Sciatica

By definition, ‘sciatica’ refers to compression or irritation of the sciatic nerve. As the longest nerve in the body, running from the low back down through the entire leg, this irritation can have widely varying causes and symptoms for each person. Depending on where and how it shows up, different stretches or self-massage techniques may be more effective for different people. That said, there is some myofascial continuity along the entire back-leg line, which all these stretches target in some way. By softening one portion of the line, other spots have more room to release as well.

In the outer hip, six muscles that run roughly parallel to one another all externally rotate the leg at the hip. The sciatic nerve runs over the top of all but one of them, the piriformis. When the piriformis is tight, it pinches the sciatic nerve against the other rotator muscles. Working out the kinks in all these muscles can allow freer movement of the sciatic nerve, and the whole hip in general.

Roll it out:ITfoamroller

If you have a basketball, foam roller, or something moderately firm that rolls somewhere between 8″ and 12″ in diameter, you can use it to self-massage the hip and leg. Try starting by sitting on the ball on one side, with it directly under your sit-bone. From there, roll slowly backward and off to the side, using your hands and opposite leg for support as needed, so that the ball roughly traces a bikini-underwear line around to the front of your hip.  You can also roll along your hamstrings, quads, or other muscles of the leg and thigh.

Stretch it out:

hip stretchWhether sitting or lying down, many twists can be used to get into the hip rotators and stretch the whole area. Lying down, bend one leg and bring that knee across your body. Play with angle (aiming it closer to your shoulder or farther down) and how far you let your hip come off the ground until you find a juicy spot. Sitting up, a similar stretch can be done with one leg out in front of you and the other knee bent and that foot across the outstretched leg. Try hugging that knee to your chest, or twisting towards it, to feel different effects. From there, again either sitting or lying down, bring the ankle of the bent leg to the opposite thigh/knee, and bend the straight leg to bring the foot of the stretching leg towards your body. Make sure to stretch both sides, even if only one feels tight – not only is it good for balance in general, but the body sends messages back and forth and working the “good” side can help the other side loosen up.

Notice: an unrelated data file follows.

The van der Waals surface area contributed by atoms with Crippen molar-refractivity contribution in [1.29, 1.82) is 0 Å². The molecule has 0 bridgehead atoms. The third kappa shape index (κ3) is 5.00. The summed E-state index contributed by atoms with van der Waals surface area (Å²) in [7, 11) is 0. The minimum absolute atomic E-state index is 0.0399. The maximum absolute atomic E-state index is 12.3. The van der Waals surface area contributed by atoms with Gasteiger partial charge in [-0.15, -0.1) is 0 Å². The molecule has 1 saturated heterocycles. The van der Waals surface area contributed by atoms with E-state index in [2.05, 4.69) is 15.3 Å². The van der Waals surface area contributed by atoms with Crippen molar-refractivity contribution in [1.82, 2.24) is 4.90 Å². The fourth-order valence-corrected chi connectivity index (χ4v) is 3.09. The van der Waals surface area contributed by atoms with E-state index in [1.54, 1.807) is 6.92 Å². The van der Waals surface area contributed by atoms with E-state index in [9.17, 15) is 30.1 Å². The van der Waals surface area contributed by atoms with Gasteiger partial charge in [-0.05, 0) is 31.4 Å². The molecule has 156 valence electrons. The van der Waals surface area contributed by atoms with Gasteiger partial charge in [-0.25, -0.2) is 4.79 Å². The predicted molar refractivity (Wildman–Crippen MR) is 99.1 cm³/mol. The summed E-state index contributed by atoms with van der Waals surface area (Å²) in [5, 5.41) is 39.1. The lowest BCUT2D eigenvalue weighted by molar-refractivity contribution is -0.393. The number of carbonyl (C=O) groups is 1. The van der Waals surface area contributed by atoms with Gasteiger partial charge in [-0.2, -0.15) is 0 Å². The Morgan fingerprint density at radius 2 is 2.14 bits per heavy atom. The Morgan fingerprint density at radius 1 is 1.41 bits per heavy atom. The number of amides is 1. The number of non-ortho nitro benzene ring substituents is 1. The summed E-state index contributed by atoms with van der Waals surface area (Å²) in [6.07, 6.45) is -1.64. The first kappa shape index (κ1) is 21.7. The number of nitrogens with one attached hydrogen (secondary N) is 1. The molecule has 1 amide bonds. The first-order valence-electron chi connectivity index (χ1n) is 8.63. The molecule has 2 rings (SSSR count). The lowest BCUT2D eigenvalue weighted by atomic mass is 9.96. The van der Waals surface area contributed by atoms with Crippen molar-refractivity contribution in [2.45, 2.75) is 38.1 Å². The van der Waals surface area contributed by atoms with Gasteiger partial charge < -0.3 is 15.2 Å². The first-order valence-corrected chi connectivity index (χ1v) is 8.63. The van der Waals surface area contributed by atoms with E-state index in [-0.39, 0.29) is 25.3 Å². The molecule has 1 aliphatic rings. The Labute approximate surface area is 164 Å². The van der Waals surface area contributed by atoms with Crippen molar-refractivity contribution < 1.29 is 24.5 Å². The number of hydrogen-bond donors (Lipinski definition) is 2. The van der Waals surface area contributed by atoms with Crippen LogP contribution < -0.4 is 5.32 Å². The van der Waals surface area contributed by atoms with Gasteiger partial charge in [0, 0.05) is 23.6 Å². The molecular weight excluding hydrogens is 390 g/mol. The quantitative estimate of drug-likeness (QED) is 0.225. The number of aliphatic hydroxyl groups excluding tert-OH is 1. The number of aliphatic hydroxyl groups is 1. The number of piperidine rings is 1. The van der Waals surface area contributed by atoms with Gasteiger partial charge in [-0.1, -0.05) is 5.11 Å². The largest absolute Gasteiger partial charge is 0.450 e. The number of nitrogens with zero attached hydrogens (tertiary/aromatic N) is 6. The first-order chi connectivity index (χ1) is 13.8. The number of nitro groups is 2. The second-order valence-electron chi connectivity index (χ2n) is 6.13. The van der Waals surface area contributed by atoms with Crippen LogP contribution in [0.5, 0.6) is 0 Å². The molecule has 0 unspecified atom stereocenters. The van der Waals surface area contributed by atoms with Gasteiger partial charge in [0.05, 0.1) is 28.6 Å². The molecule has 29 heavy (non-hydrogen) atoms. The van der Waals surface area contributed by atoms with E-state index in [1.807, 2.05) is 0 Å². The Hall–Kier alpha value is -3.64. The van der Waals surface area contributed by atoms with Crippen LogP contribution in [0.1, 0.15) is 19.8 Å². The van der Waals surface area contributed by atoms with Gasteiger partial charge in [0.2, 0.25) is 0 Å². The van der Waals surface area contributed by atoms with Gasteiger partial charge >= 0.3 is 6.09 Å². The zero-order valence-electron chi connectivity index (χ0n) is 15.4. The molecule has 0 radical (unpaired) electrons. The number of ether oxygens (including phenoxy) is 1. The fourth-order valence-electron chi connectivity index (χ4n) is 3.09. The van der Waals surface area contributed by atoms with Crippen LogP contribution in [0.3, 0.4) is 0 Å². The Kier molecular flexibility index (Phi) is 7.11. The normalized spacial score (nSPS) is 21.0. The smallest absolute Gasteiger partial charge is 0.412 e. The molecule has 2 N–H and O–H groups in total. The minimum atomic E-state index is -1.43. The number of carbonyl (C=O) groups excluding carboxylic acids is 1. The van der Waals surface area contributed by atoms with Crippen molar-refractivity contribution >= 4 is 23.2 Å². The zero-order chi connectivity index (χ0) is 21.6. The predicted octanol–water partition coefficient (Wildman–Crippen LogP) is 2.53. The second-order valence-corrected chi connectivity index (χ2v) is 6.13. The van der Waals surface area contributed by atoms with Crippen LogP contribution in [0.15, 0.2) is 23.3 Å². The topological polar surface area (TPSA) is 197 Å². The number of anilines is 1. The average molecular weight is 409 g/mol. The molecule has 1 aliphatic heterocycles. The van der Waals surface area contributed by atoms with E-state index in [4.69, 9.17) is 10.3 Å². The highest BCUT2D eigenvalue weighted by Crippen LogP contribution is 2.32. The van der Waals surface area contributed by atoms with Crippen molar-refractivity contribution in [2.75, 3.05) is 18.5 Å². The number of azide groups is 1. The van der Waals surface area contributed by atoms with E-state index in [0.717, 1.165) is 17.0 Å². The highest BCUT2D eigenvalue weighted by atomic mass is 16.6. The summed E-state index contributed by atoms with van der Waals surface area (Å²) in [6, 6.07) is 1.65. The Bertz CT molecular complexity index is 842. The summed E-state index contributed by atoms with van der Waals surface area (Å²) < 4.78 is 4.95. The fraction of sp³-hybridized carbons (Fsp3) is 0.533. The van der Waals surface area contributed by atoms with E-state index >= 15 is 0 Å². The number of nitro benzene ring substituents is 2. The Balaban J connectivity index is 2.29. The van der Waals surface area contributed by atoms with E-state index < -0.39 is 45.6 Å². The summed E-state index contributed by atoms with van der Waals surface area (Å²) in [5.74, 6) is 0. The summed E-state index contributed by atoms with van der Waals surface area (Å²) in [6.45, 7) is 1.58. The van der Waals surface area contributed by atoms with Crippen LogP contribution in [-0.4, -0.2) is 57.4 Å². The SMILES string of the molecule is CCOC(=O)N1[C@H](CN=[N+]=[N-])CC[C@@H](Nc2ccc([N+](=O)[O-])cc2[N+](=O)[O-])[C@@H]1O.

Whether from sitting, biking, standing, inactivity, or any number of other lifestyle factors, many people have stiff, tight, or otherwise “gunky” hamstrings. This is often related to sciatica symptoms, and softening the backs of the legs can often help with posture as well as sciatica symptoms. One easy way to allow your legs enough time to sink into a stretch and release connective tissues as well as muscles is to lie on your back with your legs up a wall. Do get as close to the wall as possible, so the entire length of both legs is against the wall. If this is too much of a stretch, fold up a blanket or towel (or two, or three) to go under your lower back. Make sure you can stay here comfortably, and give yourself at least 3-5 minutes to unwind and let go here.

Be gentle with yourself!  Whether stretching or rolling out tight spots, make sure you stay comfortable and able to breathe deeply and easily.  By working slowly and persistently within your comfort zone, your body can learn to open and soften.  Too much stretch or pressure can not only do damage to your tissues, but can also reinforce a pattern of bracing against harsh stimulus and create more tension.

Shoulders

Businessman with the World on his Shoulders